The Nativity Stones were excavated in 1963 from the Manger Room of the holy Cave of the Nativity in Bethlehem. They are the only stones ever authorized to be removed from this sacred site, excavated just a few feet from the star that marks the birthplace of Jesus Christ.
The hallowed story of the Nativity Stones begins over 2000 years ago in the holiest place on Earth – the recognized birthplace of Christ, in the Cave of the Nativity in Bethlehem.
Christians came to worship at the Nativity Cave soon after Jesus’ death. In 325 A.D. Empress Helena of Constantinople erected a church above this very cave. The church is the oldest active Christian church in the world and hundreds of thousands of the faithful come to visit the church every year.
During a visit to the Manger Room in the Cave of the Nativity in 1963, Stanley Slotkin, a philanthropist and amateur archaeologist, noticed a portion of the cave’s inside wall being removed. Bethlehem’s mayor and Slotkin’s host Elias Bandak explained that this one-time excavation would allow another exit for the thousands of devoted visitors who came to the Cave of the Nativity each year.
Watching the manger wall being dismantled made Slotkin reflective about the historical and religious symbolism of the cave. The wall witnessed the grace of His presence during the moment of Jesus’ miraculous birth. He was overwhelmed by the emotional power of this humble room and the magnitude of the event that had taken place here.
Slotkin thought of the Christians back home and around the world who would surely cherish a piece of this holy site. He asked the Mayor if it would be possible to have the stones from the Manger Room for his philanthropic work. The Mayor agreed and sent the stones to Slotkin in the United States.
This unexpected gift was placed into well-meaning hands; initially, the Nativity Stones were donated to various non-profit organizations, such as the American Heart Association, Cystic Fibrosis Foundation and American Lung Association for fundraising. Slotkin also gave crosses containing precious pieces of the stones to the sick and terminally ill in hospitals throughout the United States to provide comfort and as a way of reinforcing their faith in Jesus.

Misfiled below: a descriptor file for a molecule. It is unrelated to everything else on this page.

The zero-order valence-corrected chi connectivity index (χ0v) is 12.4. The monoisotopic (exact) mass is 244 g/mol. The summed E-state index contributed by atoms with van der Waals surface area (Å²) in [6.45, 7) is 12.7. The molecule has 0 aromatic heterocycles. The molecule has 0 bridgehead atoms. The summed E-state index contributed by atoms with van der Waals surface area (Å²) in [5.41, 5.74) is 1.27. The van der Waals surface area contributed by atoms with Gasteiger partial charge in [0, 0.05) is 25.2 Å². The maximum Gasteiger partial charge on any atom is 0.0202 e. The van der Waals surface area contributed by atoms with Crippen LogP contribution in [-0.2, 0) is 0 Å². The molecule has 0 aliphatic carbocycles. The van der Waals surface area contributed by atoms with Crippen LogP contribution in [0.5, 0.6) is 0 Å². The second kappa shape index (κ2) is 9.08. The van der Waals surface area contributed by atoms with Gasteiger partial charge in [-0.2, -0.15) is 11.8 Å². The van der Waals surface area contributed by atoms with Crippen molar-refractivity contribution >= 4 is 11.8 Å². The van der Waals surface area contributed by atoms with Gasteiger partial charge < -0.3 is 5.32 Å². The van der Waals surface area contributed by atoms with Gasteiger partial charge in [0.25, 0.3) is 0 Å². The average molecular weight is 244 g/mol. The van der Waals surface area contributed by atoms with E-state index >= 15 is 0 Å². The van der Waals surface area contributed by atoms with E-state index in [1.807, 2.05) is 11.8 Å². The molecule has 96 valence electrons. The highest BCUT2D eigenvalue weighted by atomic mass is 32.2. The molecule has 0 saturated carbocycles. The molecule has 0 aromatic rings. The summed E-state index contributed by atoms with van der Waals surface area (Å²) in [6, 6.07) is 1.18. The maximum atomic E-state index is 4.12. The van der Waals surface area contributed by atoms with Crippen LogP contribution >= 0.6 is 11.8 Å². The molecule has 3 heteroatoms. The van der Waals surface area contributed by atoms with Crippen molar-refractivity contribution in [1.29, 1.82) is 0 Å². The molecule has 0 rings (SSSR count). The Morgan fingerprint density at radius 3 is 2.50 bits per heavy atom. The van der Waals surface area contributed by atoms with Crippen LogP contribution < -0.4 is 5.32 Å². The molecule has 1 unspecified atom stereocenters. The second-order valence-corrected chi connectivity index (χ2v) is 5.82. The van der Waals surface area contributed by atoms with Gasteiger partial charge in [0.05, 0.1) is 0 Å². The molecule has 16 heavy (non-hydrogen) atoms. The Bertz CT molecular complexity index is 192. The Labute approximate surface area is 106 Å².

More recently, at Slotkin’s request, his family has made the Nativity Stones available to a wider audience by creating heirloom jewelry holding a sacred Nativity Stone. Each stone offers a unique way for Christians to maintain and share the presence of Jesus in their daily lives.
The Nativity Stones were certified by Elias B. Bandak, Mayor of Bethlehem, and Father Economies George Bandak, high priest of the Church of the Nativity. During the 2000 Jubilee, The Nativity Stones Collection was selected by the Vatican Treasury to become one of only a few items allowed to display the official Jubilee 2000 emblem. This great honor culminated in the dedication of a plaque to the Nativity Stones at the Vatican presented by Cardinal Ruini, then Vicor of the Diocese of Rome.
The Nativity Stones Honored at The Vatican
Rare and limited in number, an authentic Nativity Stone is a beautiful symbol of Christian history celebrating the birth of Jesus. A Nativity Stone heirloom is a treasure to cherish and share with your loved ones for generations to come.
Diagram of the Manger Room in the Cave of the Nativity. This illustrates the Nativity Stones excavation site, just a few feet from the Fourteen Pointed Star commemorating the actual place of Christ's birth.
The Birth of Christ in the Cave of the Nativity
Resting in the Judean hills a few miles south of Jerusalem lays the small, unassuming town of Bethlehem, which bore witness to one of the most important events in human history - the birth of Jesus Christ.
On a winter’s night over 2000 years ago, Mary and Joseph traveled the road to Bethlehem. Caesar Augustus ordered a world census to be taken and all subjects were required to return to the place of their birth. Despite Mary’s advanced pregnancy they journeyed from Nazareth to Bethlehem, Joseph’s birthplace. Joseph searched urgently for lodging as it was Mary’s time to give birth, but all of the inns were filled. In his desperation Joseph finally found a cave at the edge of town to shelter his wife. It was here, in the Cave of the Nativity, where the Christ Child was born.
Early Christians flocked to worship at The Cave of the Nativity soon after His death. In 325 A.D. Byzantine Emperor Constantine, along with his mother Empress Helena, officially recognized the site of Christ’s birth, constructing churches to commemorate the three principle events of Jesus’ life. One of the churches was the Church of the Nativity, which was erected over the cave where Jesus was born. The cave was then enclosed in an eight-sided structure and the church was built above.
Despite the following years of neglect, wars and destruction, the Church of the Nativity has always drawn faithful pilgrims from around the world. It is the oldest Christian Church in the world and continues to be a sacred symbol to the devout. It was designated an endangered World Heritage site by UNESCO.
In 1963, there was a one-time excavation to allow another exit for the thousands of visitors who come to the Cave of the Nativity each year. During that excavation a portion of a wall just a few feet from the fourteen pointed star commemorating the actual place of Christ’s birth was removed.
The stones from that wall – the Nativity Stones - witnessed the birth of Jesus. These are the very stones cradled in the Nativity Stone heirlooms.